I get annoyed when my students tell underclassmen interested in entering the Tech Academy that my computer science courses are easy. They say this because almost everyone gets an A or B in my class. I ask my students if they have learned in my class. Oh yes, they say. Often they remark that not only have they learned so much but that my class truly helps them prepare for the world outside of school. So then, I say can we come up with words that are more accurate than easy. Relevant, informative, important are just some of the few additional words they choose instead. It is a class where they succeed, a class where they create, a class with a direct connection to their future.
I recently spoke to an old friend from high school, who just sold his third tech company - this one to Apple. If you use money as a measure of success, then he is one of the most successful people to graduate from my high school. However, as a student he never rose much higher than a C+ average. I asked him how he thought our high school grades correlated with his life as a tech CEO and he validated every aspect of my teaching philosophy.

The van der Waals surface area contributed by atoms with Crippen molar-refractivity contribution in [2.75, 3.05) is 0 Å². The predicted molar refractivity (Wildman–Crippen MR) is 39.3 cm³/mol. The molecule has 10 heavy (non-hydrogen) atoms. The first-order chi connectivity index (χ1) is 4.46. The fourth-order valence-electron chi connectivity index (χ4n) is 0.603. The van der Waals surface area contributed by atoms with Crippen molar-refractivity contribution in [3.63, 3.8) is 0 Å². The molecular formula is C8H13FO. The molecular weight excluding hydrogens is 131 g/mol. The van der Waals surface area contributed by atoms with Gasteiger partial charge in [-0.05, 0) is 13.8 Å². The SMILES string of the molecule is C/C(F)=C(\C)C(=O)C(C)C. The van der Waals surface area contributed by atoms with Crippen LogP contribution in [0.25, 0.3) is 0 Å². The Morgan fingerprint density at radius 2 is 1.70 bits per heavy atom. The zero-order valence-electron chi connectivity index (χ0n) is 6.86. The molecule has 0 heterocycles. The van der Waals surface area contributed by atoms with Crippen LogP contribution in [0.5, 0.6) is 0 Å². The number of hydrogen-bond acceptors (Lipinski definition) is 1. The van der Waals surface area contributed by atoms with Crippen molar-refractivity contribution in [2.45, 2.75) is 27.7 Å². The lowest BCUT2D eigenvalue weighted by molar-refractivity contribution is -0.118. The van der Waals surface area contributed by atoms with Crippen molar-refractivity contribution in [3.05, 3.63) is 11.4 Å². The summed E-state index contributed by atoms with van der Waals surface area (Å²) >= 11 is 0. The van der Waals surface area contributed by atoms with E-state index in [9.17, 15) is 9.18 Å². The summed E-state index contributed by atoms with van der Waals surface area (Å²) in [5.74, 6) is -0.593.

My friend said for his next company he is looking for people he enjoys working with. People who can share ideas and collaborate. He now consults with growing companies and says the biggest issue companies have is that they lose their ability to communicate and problem solve as a team. Departments get closed off and people forget they need to work together. If everyone is out for themselves companies will fail where teamwork is integral. I am trying to instill, reward, and celebrate the communication skills desperately needed in the workforce instead of isolating my students with tests.
I have given a lot of thought to how and what I teach. Yes, it is the rare student that gets a D in my class but that is because I am passionate about getting every single student to take themselves seriously and to produce work that they are proud of and make them see their accomplishments. My students get credit for the experiences and production of work. They are beginning their technological and digital experience. I want them to feel success. I want them to value the process and take pride in the effort. I don't want to shoot down their hard work with fails before they have a chance to get their footing.